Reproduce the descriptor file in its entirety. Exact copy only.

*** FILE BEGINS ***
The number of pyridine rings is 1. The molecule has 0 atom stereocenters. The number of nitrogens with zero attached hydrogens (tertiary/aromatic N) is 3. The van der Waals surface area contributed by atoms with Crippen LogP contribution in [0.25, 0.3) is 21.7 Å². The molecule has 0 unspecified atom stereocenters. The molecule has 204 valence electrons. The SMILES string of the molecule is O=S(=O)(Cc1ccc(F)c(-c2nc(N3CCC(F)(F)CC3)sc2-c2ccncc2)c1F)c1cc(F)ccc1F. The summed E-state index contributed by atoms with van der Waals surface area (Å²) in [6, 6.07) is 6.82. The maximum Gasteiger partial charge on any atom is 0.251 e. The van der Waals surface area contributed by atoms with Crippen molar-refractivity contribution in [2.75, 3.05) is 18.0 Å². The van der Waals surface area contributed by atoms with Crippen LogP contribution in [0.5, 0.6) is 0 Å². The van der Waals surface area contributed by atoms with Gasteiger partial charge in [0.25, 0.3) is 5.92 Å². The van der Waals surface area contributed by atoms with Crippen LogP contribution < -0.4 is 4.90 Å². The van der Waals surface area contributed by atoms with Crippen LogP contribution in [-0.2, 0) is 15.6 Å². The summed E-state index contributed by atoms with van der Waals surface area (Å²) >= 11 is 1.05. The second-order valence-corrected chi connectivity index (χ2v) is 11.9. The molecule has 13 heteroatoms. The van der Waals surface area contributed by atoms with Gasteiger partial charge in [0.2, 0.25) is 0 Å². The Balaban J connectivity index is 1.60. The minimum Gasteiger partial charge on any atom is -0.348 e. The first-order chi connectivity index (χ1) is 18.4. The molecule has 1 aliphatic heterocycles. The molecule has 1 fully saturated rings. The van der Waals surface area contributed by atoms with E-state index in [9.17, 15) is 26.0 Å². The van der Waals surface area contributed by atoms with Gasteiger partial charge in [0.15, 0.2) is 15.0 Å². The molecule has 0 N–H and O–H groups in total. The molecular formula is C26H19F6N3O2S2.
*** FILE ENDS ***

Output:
The number of pyridine rings is 1. The molecule has 0 atom stereocenters. The number of nitrogens with zero attached hydrogens (tertiary/aromatic N) is 3. The van der Waals surface area contributed by atoms with Crippen LogP contribution in [0.25, 0.3) is 21.7 Å². The molecule has 0 unspecified atom stereocenters. The molecule has 204 valence electrons. The SMILES string of the molecule is O=S(=O)(Cc1ccc(F)c(-c2nc(N3CCC(F)(F)CC3)sc2-c2ccncc2)c1F)c1cc(F)ccc1F. The summed E-state index contributed by atoms with van der Waals surface area (Å²) in [6, 6.07) is 6.82. The maximum Gasteiger partial charge on any atom is 0.251 e. The van der Waals surface area contributed by atoms with Crippen molar-refractivity contribution in [2.75, 3.05) is 18.0 Å². The van der Waals surface area contributed by atoms with Crippen LogP contribution in [0.5, 0.6) is 0 Å². The van der Waals surface area contributed by atoms with Gasteiger partial charge in [0.25, 0.3) is 5.92 Å². The van der Waals surface area contributed by atoms with Crippen LogP contribution < -0.4 is 4.90 Å². The van der Waals surface area contributed by atoms with Crippen LogP contribution in [-0.2, 0) is 15.6 Å². The summed E-state index contributed by atoms with van der Waals surface area (Å²) >= 11 is 1.05. The second-order valence-corrected chi connectivity index (χ2v) is 11.9. The molecule has 13 heteroatoms. The van der Waals surface area contributed by atoms with Gasteiger partial charge in [0.2, 0.25) is 0 Å². The Balaban J connectivity index is 1.60. The minimum Gasteiger partial charge on any atom is -0.348 e. The first-order chi connectivity index (χ1) is 18.4. The molecule has 1 aliphatic heterocycles. The molecule has 1 fully saturated rings. The van der Waals surface area contributed by atoms with E-state index in [9.17, 15) is 26.0 Å². The van der Waals surface area contributed by atoms with Gasteiger partial charge in [0.15, 0.2) is 15.0 Å². The molecule has 0 N–H and O–H groups in total. The molecular formula is C26H19F6N3O2S2.